4) Risk-on assets are outperforming –  small caps due to their size and recent IPOs due to their smaller float, shine

5) Defensive stocks are lagging – capital ignores lower beta assets for the benefit of  fast moving momentum stocks; by defensive stocks, I refer to utilities, staples and Treasuries.

20 Insights from the Book ‘Superperformance Stocks’

If you read Jesse Livermore’s “How to Trade in Stocks” from 1940, Nicolas Darvas’s ‘How I made 2M in the stock market” from 1960, Richard Love’s “Superperformance Stocks” from 1977, William O’Neil’s early version of “How to make money in stocks” from the 1990s or Howard Lindzon’s “The Wallstrip Edge” from 2008, you will realize that after so many years, the main thing that has changed in the market is the names of the winning stocks. Everything else important – the catalysts, the cyclicality in sentiment, has remained the same.

Here are some incredible insights from Richard Love’s book ‘Superperformance Stocks’. In his eyes, a superperformance stock is one that has at least tripled within a two-year period.

1. The first consideration in buying stock is safety.

Safety is derived more from the good timing of the purchase and less from the financial strength of the company. The stocks of the nation’s largest and strongest corporations have dropped drastically during general stock market declines.

The best time to buy most stocks is when the market looks like a disaster. It is then that the risk is lowest and the potential rewards are highest.

2. All stocks are price-cyclical

For many years certain stocks have been considered to be cyclical; that is, the business of those companies rose and fell with the business cycle. It was also assumed that some industries and certain companies were noncyclical— little affected by the changes in business conditions. The attitude developed among investors that cyclical industries were to be avoided and that others, such as established growth companies, were to be favored. To a  certain extent this artificial division of companies into cyclical and noncyclical has been deceptive because although the earnings of some companies might be little affected by the business cycle the price of the stock is often as cyclical as that of companies strongly affected by the business cycle. Virtually all stocks are price-cyclical. Stocks that are not earnings-cyclical often have higher price/earnings ratios, and thus are susceptible to reactions when the primary trend of the market begins to decline. This can occur even during a period of increasing earnings.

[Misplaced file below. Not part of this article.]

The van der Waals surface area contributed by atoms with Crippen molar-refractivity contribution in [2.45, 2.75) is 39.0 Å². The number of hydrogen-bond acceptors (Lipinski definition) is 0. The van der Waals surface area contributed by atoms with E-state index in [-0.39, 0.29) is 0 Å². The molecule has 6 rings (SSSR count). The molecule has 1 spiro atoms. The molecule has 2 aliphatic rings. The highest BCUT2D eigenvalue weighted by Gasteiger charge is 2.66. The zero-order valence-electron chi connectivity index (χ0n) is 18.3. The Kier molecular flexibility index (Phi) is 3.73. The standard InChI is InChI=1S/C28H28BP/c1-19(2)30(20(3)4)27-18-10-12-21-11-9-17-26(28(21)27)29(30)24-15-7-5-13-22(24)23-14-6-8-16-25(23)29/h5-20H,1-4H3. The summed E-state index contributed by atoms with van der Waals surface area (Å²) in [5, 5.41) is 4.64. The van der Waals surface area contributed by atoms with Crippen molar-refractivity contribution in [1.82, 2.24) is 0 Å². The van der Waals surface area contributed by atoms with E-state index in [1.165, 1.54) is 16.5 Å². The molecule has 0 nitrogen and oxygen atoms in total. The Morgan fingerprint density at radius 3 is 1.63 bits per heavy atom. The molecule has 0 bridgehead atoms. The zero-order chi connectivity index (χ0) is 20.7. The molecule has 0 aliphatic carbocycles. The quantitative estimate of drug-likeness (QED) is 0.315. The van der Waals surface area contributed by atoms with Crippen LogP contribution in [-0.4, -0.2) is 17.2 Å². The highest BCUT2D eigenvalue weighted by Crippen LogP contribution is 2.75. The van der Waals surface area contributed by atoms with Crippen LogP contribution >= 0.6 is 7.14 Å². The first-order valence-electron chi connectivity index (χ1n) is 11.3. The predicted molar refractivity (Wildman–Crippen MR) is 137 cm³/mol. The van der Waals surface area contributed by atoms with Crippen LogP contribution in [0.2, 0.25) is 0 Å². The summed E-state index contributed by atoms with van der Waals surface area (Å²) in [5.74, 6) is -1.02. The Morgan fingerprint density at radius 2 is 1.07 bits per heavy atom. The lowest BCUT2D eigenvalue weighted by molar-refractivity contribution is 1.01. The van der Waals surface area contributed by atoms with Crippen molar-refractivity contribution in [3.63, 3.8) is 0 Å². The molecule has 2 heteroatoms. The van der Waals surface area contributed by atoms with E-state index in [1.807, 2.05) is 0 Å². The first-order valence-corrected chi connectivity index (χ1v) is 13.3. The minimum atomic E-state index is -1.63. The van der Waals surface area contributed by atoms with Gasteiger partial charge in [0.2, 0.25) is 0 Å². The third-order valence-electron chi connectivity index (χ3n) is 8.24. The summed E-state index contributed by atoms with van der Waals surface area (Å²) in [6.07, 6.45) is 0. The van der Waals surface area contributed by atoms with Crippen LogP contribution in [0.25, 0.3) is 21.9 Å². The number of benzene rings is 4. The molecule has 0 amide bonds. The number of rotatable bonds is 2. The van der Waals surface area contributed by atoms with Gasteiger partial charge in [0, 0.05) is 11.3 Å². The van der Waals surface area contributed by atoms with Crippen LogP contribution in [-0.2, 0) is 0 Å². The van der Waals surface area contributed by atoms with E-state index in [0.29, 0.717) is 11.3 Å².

3.  A Superb Company Does Not Necessarily Have a Superb Stock. There are no sure things in the market

There has been a considerable amount of investment advice over the years that has advocated buying quality. “Stick to the blue chips,” it said, “and you won’t be hurt.” But the record reveals that an investor can be hurt severely if he buys a blue chip at the wrong time. And even if he does not lose financially, he usually has gained very little, particularly considering the risks he has taken.

4. The catalysts

Superperformance is triggered by many actions, such as a surprise announcement of a large increase in a company’s earnings, or the decision of one company to merge with another. But most often it is found in stocks that are rebounding from oversold conditions, such as those characteristic of bear market bottoms

When stocks begin to regain strength after touching bear market lows, which are the stocks that bounce back fastest and strongest? Contrary to a belief held by some investment advisers, it is not the big, quality stocks…Rapidly increasing earnings were characteristic of most of the stocks on the list. Another notable feature is their size; these companies were all quite small – in terms of float and market cap

5. Sooner or later, all trends come to an end